Research into the body’s gut bacteria and how it affects disease and long-term health has been given a funding boost, with the NSW government committing $1.5 million to the completion of the Microbiome Research Centre (MRC), based at St George Hospital.
The MRC is a collaboration between UNSW Sydney, the St George and Sutherland Medical Research Foundation and the South Eastern Sydney Local Health District.
UNSW Professor of Medicine Emad El-Omar, the director of the MRC, said the centre would bring together scientists and clinicians on one campus to support research programs to examine the microbiome’s impact on obesity, diabetes, foetal health, allergies and cancer.
“The microbiome is one of most important areas in medical research today,” said Professor El-Omar. “Unlike genetics, the microbiome is something we can change and manipulate. We need to understand gut bacteria and how imbalances occur in a much deeper way if we are to make further advances through clinical trials.
“By influencing and changing gut microbiota, the impact on metabolic conditions such as diabetes, allergy and obesity could be significant,” said Professor El-Omar. “We are also examining the role of the microbiome in cancer and its responsiveness to treatments and how a disrupted microbiome can have a significant impact on pregnancy and foetal outcomes.
“There will be unrivalled opportunities for the next generation of researchers in medicine and allied health specialities on offer at the centre. Their job is to diagnose what has previously been impossible to detect, and then to treat the conditions.”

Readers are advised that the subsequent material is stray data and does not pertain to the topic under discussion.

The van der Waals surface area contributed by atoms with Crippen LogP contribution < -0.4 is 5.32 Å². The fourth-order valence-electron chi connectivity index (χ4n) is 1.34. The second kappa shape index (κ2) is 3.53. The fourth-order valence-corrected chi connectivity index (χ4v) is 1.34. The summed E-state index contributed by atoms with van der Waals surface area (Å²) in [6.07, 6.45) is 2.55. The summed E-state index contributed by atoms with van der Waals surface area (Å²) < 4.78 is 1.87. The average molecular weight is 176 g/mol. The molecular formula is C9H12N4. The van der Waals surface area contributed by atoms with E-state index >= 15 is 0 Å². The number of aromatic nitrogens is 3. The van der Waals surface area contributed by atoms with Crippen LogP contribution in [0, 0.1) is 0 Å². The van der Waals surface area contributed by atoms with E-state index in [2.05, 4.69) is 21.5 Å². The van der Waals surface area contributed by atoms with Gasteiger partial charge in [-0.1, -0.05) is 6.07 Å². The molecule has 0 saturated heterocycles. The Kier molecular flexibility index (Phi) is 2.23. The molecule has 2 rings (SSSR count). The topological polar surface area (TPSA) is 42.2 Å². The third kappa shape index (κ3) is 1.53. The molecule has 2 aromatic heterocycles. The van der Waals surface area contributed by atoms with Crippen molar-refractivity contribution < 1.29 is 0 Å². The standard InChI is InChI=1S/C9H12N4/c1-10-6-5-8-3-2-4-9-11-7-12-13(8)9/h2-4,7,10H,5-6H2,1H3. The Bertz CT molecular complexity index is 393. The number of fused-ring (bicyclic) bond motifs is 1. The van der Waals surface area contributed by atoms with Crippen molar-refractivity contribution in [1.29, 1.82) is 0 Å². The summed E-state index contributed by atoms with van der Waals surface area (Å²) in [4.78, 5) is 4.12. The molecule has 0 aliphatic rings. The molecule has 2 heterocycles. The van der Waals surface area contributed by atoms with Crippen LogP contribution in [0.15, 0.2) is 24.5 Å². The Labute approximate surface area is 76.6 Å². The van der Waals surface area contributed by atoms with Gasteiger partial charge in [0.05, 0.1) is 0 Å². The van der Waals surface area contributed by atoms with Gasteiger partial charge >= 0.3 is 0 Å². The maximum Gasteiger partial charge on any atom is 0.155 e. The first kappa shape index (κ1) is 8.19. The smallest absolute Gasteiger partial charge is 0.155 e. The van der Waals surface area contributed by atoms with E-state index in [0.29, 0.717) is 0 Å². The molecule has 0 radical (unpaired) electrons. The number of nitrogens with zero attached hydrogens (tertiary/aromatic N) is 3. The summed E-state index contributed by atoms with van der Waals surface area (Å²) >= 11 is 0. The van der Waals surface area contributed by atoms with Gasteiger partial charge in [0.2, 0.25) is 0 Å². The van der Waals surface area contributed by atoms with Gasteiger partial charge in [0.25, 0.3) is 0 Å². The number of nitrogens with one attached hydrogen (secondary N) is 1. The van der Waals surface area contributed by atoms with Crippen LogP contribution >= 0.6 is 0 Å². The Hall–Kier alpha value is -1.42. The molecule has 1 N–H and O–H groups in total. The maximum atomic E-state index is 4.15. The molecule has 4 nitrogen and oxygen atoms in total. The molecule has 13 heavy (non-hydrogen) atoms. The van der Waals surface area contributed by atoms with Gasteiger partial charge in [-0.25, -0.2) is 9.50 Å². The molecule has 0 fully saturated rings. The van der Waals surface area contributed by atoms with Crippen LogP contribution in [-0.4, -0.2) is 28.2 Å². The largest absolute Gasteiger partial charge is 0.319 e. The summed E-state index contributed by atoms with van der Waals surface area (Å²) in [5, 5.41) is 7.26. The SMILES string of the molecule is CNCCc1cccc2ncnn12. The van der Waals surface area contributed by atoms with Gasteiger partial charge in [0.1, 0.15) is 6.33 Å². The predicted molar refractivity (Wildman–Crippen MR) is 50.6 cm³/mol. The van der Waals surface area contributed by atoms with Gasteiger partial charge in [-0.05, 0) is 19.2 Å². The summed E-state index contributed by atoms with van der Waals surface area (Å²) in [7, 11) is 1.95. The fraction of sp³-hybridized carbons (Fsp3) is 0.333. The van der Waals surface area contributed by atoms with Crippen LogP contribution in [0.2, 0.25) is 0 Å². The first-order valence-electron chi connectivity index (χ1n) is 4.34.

The St George and Sutherland Medical Research Foundation received an initial funding grant in 2017 to help establish the centre and it will officially open in February 2019.
There will be unrivalled opportunities for the next generation of researchers in medicine and allied health specialities on offer at the centre. Their job is to diagnose what has previously been impossible to detect.
The general manager of St George Hospital, Leisa Rathborne, said the centre would be a world-class bio-informatics facility which would study specific bacteria, and translate those discoveries into effective treatments.
“Inside every one of us are trillions and trillions of bacteria and other microbes and each of these communities is known as a microbiome. Each person’s microbiome is as unique as a fingerprint and could hold the key to treating many conditions,” said Ms Rathborne.
“Dysfunctional microbiomes are associated with chronic diseases including cancer, obesity, diabetes, asthma, Alzheimer's as well as autoimmune diseases like multiple sclerosis and rheumatoid arthritis, and various neurodevelopment disorders like autism.”
Jacquie Stratford, CEO of the St George and Sutherland Medical Research Foundation, said the MRC was a major development for research in St George and Sutherland and would be a centre for further growth in the field.
“Microbiome research truly is the new frontier of medicine and this investment from the NSW government, along with the $1 million pledged by the South Eastern Sydney Local Health District and last year’s Commonwealth grant, will progress our work immeasurably,” said Ms Stratford.